Tag Archives: lights

Art Nouveau illuminated with Klimt Inside at S-Factory

Multicolored LED lights make up a maze-like room at the Klimt Inside exhibition at S-Factory in Seongsu-dong, Seoul. SCREAMfmLondon

Seongsu-dong is an artsy district in Seoul — home to a number of interesting cafés, shops and pop-up art installations. One such space is S-Factory, a newly-established gallery space in the middle of a cold, industrial Seongsu side street. The gallery has now hosted its share of buzz-worthy art shows, including Klimt Inside, a multimedia homage to Viennese painter Gustav Klimt that ran through April 19.

The “Later Colors” section of Klimt Inside shows off the artist’s more chromatic works. SCREAMfmLondon

More like a light show than a traditional art exhibition, Klimt Inside pairs the artist’s works with LED screens, neon bulbs and bits of musical accompaniment.

A neon message incorporated into the Klimt Inside exhibit. SCREAMfmLondon

The first S-Factory room is completely dark except for the images projected onto the carpet showing the different philosophers and artists who influenced Klimt’s early work.

Projections on the floor at Klimt Inside. SCREAMfmLondon

The most popular room at the Klimt Inside exhibit was also its most disappointing. A long line forms out front as visitors wait patiently for the chance to enter a multicolored cube made of windows and neon lights. From the outside, it looks spacious and surrealistic. The wait to take a look inside took so long that I expected some sort of maze to explore, but inside it was only hot and crowded with people doing impromptu 15-minute-long Instagram photoshoots. I don’t even know what this had to do with Klimt, but I had to squeeze myself out after a few minutes.

The famous LED light room at Klimt Inside. SCREAMfmLondon

My favorite room of the exhibition shows Klimt’s body-drawing sketches projected in black and white on large, blank canvases. The projections change at regular intervals, displaying various nudes and portraits.

Klimt’s portraits projected onto canvases. SCREAMfmLondon

The final room before you exit into the gift shop is Klimt’s most famous piece, “The Kiss.” The painting is displayed at the end of a long, narrow tunnel lit with two yellow neon lights. An electric current running through the lights in never-ending circles represents the eternal quality of love.

Gustav Klimt’s “The Kiss.” SCREAMfmLondon

Live: WAPOP [Collaboration of K-Drama and K-Pop]

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Dance performance team Blue Whale Brothers performs in the WAPOP concert at Children’s Grand Park. SCREAMfmLondon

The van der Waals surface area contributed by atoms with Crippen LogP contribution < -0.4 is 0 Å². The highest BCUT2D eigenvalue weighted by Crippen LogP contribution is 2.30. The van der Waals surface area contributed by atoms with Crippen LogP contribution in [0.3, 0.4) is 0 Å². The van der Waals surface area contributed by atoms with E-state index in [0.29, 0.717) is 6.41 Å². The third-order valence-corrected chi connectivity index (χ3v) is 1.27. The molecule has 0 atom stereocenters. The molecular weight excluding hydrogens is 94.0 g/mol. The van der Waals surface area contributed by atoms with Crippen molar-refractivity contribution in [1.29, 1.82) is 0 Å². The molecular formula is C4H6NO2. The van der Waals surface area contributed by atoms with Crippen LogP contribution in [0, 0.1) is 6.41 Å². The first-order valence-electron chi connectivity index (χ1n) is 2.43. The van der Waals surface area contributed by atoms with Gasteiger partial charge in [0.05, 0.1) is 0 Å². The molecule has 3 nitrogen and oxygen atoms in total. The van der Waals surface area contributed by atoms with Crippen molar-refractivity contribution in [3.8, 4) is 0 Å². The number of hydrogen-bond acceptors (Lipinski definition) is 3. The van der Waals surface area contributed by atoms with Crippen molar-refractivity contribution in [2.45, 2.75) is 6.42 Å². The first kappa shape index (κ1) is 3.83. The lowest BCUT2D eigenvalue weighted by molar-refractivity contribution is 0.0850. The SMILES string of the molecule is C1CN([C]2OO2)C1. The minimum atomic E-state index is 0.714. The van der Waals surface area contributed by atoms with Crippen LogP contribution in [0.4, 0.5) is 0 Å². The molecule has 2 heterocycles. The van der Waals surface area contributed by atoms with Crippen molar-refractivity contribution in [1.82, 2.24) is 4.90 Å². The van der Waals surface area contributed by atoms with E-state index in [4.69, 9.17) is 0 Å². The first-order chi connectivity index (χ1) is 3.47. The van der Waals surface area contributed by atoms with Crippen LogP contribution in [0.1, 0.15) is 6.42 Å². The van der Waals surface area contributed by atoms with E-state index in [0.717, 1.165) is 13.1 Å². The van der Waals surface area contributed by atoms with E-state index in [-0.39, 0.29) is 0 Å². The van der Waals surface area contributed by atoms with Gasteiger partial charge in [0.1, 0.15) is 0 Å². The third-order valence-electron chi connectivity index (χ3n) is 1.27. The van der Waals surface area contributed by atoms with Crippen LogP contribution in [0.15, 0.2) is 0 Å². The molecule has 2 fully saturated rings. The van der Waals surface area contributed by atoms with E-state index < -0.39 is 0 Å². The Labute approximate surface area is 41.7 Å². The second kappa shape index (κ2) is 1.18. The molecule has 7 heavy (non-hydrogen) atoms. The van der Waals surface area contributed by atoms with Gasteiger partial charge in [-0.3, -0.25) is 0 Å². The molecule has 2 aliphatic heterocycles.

When a friend offered me free tickets to a “k-drama k-pop concert thing” called WAPOP, I, of course, just had to go see the live combination of these forms of entertainment.

WAPOP is an ongoing event that takes place at 8 p.m. every single Tuesday, Thursday and Saturday. The name comes from some strange combination of “Wow Pop” and “World & Asia,” and the event is clearly marketed toward tourists specifically from China. The website is offered in Chinese, Korean and Japanese, but a lot of the pre-show content deals with the relationship between South Korea and China, and a lot of the dialogue is in Mandarin.

The performers change from night to night, but the current players frequently include 24K (my favorite rookie group from last year’s Dream Concert!), A.Cian (my favorite rookie group from this year’s Dream Concert!), Bloomy and Minx.

In addition to the k-pop concert, WAPOP also offers live k-drama performances, b-boy dancing, and wild laser light tricks. The whole thing is virtually hosted by actor Lee Byung-hun, who escorts the audience on a train ride through space and time via incredibly deluxe 260-degree panorama video projection.

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The duo Meivley performs a song from the original soundtrack of the popular drama “Descendants of the Sun.” SCREAMfmLondon

When I imagined “live k-drama,” I basically just figured they’d show an episode of “Boys Over Flowers” on the big screen and be done with it. However, the k-drama bits are, in fact, very cool. The big screen is used to show key scenes from popular shows like “My Love From Another Star” and “Descendants of the Sun” while live musicians and dancers perform dramatic scenes on the stage.